No end to the blue for John Mayall.
Having turned 80, John Mayall would be perfectly entitled to think about putting his feet up and taking things easy.
But the man dubbed “Godfather of British Blues” says nothing could be further from his mind.
He’s marking his advancing years not by slowing down but undertaking his 80th Anniversary World Tour, including 34 UK dates.
“I’ve always been a musician on the road,” John told The Sunday Post.
“I still get the same buzz or I just wouldn’t do it. It’s a very exciting career and the band I have now is the greatest I’ve ever had.”
Mayall has influenced and mentored some of the leading blues/rock musicians including Fleetwood Mac, The Rolling Stones and Cream.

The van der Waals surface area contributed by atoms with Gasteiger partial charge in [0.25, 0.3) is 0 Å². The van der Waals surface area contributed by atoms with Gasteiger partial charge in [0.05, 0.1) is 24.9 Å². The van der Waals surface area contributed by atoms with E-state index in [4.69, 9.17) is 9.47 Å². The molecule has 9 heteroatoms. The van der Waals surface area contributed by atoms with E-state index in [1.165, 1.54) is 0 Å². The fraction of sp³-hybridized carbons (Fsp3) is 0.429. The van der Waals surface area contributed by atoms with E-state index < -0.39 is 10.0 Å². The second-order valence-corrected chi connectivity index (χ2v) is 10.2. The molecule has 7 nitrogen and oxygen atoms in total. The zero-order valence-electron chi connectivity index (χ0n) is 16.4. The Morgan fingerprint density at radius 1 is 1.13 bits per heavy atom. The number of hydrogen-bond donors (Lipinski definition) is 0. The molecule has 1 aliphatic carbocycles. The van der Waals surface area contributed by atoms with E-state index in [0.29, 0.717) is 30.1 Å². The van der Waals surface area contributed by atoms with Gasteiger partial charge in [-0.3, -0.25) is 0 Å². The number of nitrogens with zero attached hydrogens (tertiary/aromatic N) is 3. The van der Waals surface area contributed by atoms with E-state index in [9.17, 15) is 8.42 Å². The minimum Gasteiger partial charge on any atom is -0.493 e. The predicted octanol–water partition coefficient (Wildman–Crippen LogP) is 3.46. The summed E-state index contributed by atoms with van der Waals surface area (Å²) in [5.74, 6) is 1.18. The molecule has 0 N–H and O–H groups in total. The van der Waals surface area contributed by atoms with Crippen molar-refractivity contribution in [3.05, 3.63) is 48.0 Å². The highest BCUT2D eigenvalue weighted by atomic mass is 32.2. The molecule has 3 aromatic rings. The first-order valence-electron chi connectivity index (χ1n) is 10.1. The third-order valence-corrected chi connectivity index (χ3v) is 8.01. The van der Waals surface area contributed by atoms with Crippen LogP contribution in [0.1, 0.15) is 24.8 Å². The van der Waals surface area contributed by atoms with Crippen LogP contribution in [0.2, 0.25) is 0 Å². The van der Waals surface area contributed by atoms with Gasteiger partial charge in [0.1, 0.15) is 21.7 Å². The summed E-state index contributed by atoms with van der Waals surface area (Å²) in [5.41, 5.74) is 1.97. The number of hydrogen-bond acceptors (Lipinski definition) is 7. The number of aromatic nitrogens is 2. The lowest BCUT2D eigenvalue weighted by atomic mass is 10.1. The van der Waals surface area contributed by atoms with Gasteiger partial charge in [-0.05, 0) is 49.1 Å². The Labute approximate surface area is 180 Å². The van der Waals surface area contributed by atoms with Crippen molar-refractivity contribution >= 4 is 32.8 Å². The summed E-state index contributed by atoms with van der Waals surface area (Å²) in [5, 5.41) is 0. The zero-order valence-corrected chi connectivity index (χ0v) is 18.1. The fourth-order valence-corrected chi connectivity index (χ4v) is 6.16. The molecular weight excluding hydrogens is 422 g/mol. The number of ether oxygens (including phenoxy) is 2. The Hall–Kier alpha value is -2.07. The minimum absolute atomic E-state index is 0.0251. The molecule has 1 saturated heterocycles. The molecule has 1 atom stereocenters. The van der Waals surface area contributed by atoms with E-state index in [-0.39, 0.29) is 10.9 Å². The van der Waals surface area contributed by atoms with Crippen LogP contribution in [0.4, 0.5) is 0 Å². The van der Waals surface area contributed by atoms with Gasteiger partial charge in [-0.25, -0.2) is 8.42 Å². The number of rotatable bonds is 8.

After Eric Clapton quit The Yardbirds, John recruited him as his guitarist and a subsequent collaborative album was a huge seller.
“They were very exciting times,” says the Manchester-born musician who now lives in America.
“Jazz had ruled the roost in the 1950s and a new generation of listeners in the ’60s were ready for something new.
“The Stones were among those I was around and it’s remarkable that they are still rocking out and still a major force.”
The tour includes a date at Dundee’s Caird Hall on November 15. There’s also a new album, the first studio release in five years, called A Special Life.
“There are still plenty creative ideas and it’s great when I get the chance to do a new album,” adds John.
“I’ve always enjoyed Scottish audiences over the years and it’ll be a pleasure to show what we’ve got.”